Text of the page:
"We are very privileged to be working with the people who may be able to make our dream of bringing Baguley Hall back to life into a reality."

THE BOOK OF BAGULEY HALL Written by Mathew Hopkins C 2019,2022Make sure that the Print Layout button is switched on befo...

Written by Mathew Hopkins C 2019,2022

Make sure that the Print Layout button is switched on before you read it or Print it off.

Any opinions made in this work are personal and are in no way connected with the The Friends of Baguley Hall Group.

Happy Reading!

Mathew Hopkins

THE BOOK OF BAGULEY HALL Mathew Hopkins Author’s Note on the name ‘De Bagulegh’ As you read this book you will see that there are numerous variations on the Surname ‘De Bagulegh’ Where possible I have left the name that was committed to paper or parchment. If it’s been written by the au....

Since putting up the last post this morning it has been read by 2,250 people so I'd like to thank all of you for your co...

Since putting up the last post this morning it has been read by 2,250 people so I'd like to thank all of you for your continued enthusiasm and I'm going to make sure The Podcast gets off the ground before Christmas!

And Covid permitting I'd like to see you all on that Heritage Trail Walk next Spring, hopefully by then, we will all have had our C19 Jabs and life may be getting back to normal....

As an update, the post has now been read by 6,900!!


Mat Hopkins
FOBH Chair, 2009-19



This is the monumental effigy of Sir William showing the Baguley crest twice, once on the shield and one on his surplice.

This lump of stone has done some travelling in its 700 years existence.

Originally it was situated in St. Mary's Church, Bowdon. In the reformation of the 1540s effigies were being smashed or defaced by Puritans and so the descendents of Sir William, The Leghs had it removed and placed up against the soul plate of the Great Hall at Baguley (photograph) where it remained until at some point in the late 19th/early 20th century it was removed (errr Stolen) to the back garden of a house in Millbank, Partington used as some kind of garden ornament.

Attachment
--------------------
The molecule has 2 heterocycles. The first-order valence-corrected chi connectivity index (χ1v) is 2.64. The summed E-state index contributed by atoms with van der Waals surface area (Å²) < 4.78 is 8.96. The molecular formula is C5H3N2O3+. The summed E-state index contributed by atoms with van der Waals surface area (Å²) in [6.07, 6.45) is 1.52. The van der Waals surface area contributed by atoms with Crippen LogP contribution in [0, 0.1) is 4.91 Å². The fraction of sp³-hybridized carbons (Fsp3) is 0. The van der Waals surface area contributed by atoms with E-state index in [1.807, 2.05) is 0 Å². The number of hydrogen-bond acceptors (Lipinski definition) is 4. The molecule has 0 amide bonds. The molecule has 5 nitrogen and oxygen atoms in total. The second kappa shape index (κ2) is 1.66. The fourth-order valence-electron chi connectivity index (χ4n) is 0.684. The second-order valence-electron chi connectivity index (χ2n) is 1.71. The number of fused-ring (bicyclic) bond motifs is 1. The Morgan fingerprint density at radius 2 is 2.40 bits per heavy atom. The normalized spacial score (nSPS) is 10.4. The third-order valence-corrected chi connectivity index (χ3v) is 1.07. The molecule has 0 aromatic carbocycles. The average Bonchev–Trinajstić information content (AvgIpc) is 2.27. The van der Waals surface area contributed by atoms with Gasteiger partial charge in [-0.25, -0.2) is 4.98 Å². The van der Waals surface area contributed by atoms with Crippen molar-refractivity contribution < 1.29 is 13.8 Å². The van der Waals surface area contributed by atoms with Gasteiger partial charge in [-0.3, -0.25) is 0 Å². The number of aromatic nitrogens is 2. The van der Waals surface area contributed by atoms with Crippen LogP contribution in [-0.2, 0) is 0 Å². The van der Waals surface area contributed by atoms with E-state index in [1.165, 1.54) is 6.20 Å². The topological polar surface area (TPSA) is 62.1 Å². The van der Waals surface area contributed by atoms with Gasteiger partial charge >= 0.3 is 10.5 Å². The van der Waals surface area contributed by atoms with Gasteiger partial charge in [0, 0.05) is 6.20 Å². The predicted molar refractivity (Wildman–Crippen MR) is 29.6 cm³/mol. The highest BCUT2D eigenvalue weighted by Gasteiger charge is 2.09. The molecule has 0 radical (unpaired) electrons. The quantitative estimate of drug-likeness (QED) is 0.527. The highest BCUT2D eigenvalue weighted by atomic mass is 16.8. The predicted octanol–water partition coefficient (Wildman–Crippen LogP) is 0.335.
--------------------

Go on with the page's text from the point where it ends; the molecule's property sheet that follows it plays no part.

By this time it had become much defaced, losing its lower limbs and having spectacles gouged around its eyes.

It was rediscovered in the early 1920s and was removed back to St. Mary's Bowdon where it remains to this day


A series of Technical Drawings of Baguley Great Hall showing its size in comparison with other vernacular residences of a slightly later date, most appear to be modelled on Baguley Hall.

Google Docs - create and edit documents online, for free.

Here's a few ideas on how our group Friends of Baguley Hall can adjust to the new realities of Covid now by adopting a strong online presence and by giving a unique Cultural Offer to its audience that has stayed with and been so loyal over the years...

Mat Hopkins

Create a new document and edit with others at the same time -- from your computer, phone or tablet. Get stuff done with or without an internet connection. Use Docs to edit Word files. Free from Google.

Untitled document

As a little taster from the forthcoming book on the history of Baguley Hall and Wythenshawe.

This is the Foreword.....

Mat Hopkins
Ex-Chair and Historical Advisor to FOBH

FOREWORD Baguley Hall has been an enigmatic presence in my life ever since our family moved from Brooklands, Manchester only a mile or so to the Baguley Hall area of Wythenshawe in 1972, I would have been 5 years old at the time and the Zinc overcoat had just been erected to protect the extremel...


Hello Friends!

I hope you are all OK and that you've come through this life changing pandemic relatively unscathed, that you haven't smashed up your house and been kicking the Cat and Dog!

The committee have been meeting virtually online and I have been trying to finish The Book of The Hall (working title)

However, about 20% is still to do as this was going to be based on the John Rylands Library, Manchester's collection of Tatton, Baguley and Wythenshawe ancient manuscripts

Unfortunately, since March the JLR has been closed due to Covid. We are hoping that sometime soon word will come that it is to reopen so until then my quill will, alas, remain dry.

Baguley Hall and its many friends in the UK and across the globe have not been forgotten and some measure of normal service will hopefully resume soon...

Keep safe and see you soon!

Mat Hopkins
Ex-Chair, Historical Consultant and all round BH Anorak


Dear Friends,

I have just neen contacted by a lady called Joan Starr, her involvement with BH goes back to the mid 1970s